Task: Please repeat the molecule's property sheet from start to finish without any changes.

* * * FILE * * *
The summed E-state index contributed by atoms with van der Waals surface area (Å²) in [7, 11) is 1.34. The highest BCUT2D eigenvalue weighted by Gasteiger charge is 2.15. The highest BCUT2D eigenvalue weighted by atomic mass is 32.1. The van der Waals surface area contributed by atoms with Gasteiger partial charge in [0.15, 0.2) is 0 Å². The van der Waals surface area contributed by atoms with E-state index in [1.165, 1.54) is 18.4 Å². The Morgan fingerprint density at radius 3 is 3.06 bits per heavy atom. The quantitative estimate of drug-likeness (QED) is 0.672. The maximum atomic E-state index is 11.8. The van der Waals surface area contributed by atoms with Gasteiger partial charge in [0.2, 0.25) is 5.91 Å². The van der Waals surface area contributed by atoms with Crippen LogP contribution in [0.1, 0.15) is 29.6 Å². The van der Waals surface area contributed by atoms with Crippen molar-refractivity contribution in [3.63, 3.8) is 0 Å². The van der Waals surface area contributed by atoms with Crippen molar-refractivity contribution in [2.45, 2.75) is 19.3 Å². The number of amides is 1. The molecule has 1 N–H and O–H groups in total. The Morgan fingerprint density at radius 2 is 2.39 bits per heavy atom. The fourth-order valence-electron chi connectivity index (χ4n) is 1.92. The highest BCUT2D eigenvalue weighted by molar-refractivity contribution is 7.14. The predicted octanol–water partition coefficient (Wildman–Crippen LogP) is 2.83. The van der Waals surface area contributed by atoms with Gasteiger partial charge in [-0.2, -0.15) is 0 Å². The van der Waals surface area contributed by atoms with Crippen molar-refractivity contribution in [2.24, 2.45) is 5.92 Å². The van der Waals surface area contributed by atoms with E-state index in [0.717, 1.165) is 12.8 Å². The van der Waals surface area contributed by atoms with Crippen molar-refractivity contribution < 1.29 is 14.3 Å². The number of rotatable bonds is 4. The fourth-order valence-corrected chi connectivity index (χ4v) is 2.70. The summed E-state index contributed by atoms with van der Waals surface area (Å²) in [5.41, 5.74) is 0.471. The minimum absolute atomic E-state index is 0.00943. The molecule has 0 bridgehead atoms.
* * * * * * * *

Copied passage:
The summed E-state index contributed by atoms with van der Waals surface area (Å²) in [7, 11) is 1.34. The highest BCUT2D eigenvalue weighted by Gasteiger charge is 2.15. The highest BCUT2D eigenvalue weighted by atomic mass is 32.1. The van der Waals surface area contributed by atoms with Gasteiger partial charge in [0.15, 0.2) is 0 Å². The van der Waals surface area contributed by atoms with E-state index in [1.165, 1.54) is 18.4 Å². The Morgan fingerprint density at radius 3 is 3.06 bits per heavy atom. The quantitative estimate of drug-likeness (QED) is 0.672. The maximum atomic E-state index is 11.8. The van der Waals surface area contributed by atoms with Gasteiger partial charge in [0.2, 0.25) is 5.91 Å². The van der Waals surface area contributed by atoms with Crippen LogP contribution in [0.1, 0.15) is 29.6 Å². The van der Waals surface area contributed by atoms with Crippen molar-refractivity contribution in [3.63, 3.8) is 0 Å². The van der Waals surface area contributed by atoms with Crippen molar-refractivity contribution in [2.45, 2.75) is 19.3 Å². The number of amides is 1. The molecule has 1 N–H and O–H groups in total. The Morgan fingerprint density at radius 2 is 2.39 bits per heavy atom. The fourth-order valence-electron chi connectivity index (χ4n) is 1.92. The highest BCUT2D eigenvalue weighted by molar-refractivity contribution is 7.14. The predicted octanol–water partition coefficient (Wildman–Crippen LogP) is 2.83. The van der Waals surface area contributed by atoms with Gasteiger partial charge in [-0.2, -0.15) is 0 Å². The van der Waals surface area contributed by atoms with Crippen molar-refractivity contribution in [2.24, 2.45) is 5.92 Å². The van der Waals surface area contributed by atoms with E-state index in [0.717, 1.165) is 12.8 Å². The van der Waals surface area contributed by atoms with Crippen molar-refractivity contribution < 1.29 is 14.3 Å². The number of rotatable bonds is 4. The fourth-order valence-corrected chi connectivity index (χ4v) is 2.70. The summed E-state index contributed by atoms with van der Waals surface area (Å²) in [5.41, 5.74) is 0.471. The minimum absolute atomic E-state index is 0.00943. The molecule has 0 bridgehead atoms.